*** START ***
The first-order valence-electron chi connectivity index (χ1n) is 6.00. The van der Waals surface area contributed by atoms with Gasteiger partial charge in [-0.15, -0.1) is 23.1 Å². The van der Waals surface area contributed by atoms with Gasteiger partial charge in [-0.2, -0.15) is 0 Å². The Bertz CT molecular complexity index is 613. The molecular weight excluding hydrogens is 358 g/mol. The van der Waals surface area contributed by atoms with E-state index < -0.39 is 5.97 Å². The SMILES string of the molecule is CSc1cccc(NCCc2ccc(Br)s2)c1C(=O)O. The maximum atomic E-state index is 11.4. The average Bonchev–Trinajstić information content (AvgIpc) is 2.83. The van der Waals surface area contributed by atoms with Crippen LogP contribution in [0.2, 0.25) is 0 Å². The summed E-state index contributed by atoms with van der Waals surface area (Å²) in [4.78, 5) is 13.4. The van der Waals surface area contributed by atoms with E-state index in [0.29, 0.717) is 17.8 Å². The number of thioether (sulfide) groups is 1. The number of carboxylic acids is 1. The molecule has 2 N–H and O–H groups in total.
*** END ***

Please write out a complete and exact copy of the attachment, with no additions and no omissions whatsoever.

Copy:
The first-order valence-electron chi connectivity index (χ1n) is 6.00. The van der Waals surface area contributed by atoms with Gasteiger partial charge in [-0.15, -0.1) is 23.1 Å². The van der Waals surface area contributed by atoms with Gasteiger partial charge in [-0.2, -0.15) is 0 Å². The Bertz CT molecular complexity index is 613. The molecular weight excluding hydrogens is 358 g/mol. The van der Waals surface area contributed by atoms with E-state index < -0.39 is 5.97 Å². The SMILES string of the molecule is CSc1cccc(NCCc2ccc(Br)s2)c1C(=O)O. The maximum atomic E-state index is 11.4. The average Bonchev–Trinajstić information content (AvgIpc) is 2.83. The van der Waals surface area contributed by atoms with Crippen LogP contribution in [0.2, 0.25) is 0 Å². The summed E-state index contributed by atoms with van der Waals surface area (Å²) in [4.78, 5) is 13.4. The van der Waals surface area contributed by atoms with E-state index in [0.29, 0.717) is 17.8 Å². The number of thioether (sulfide) groups is 1. The number of carboxylic acids is 1. The molecule has 2 N–H and O–H groups in total.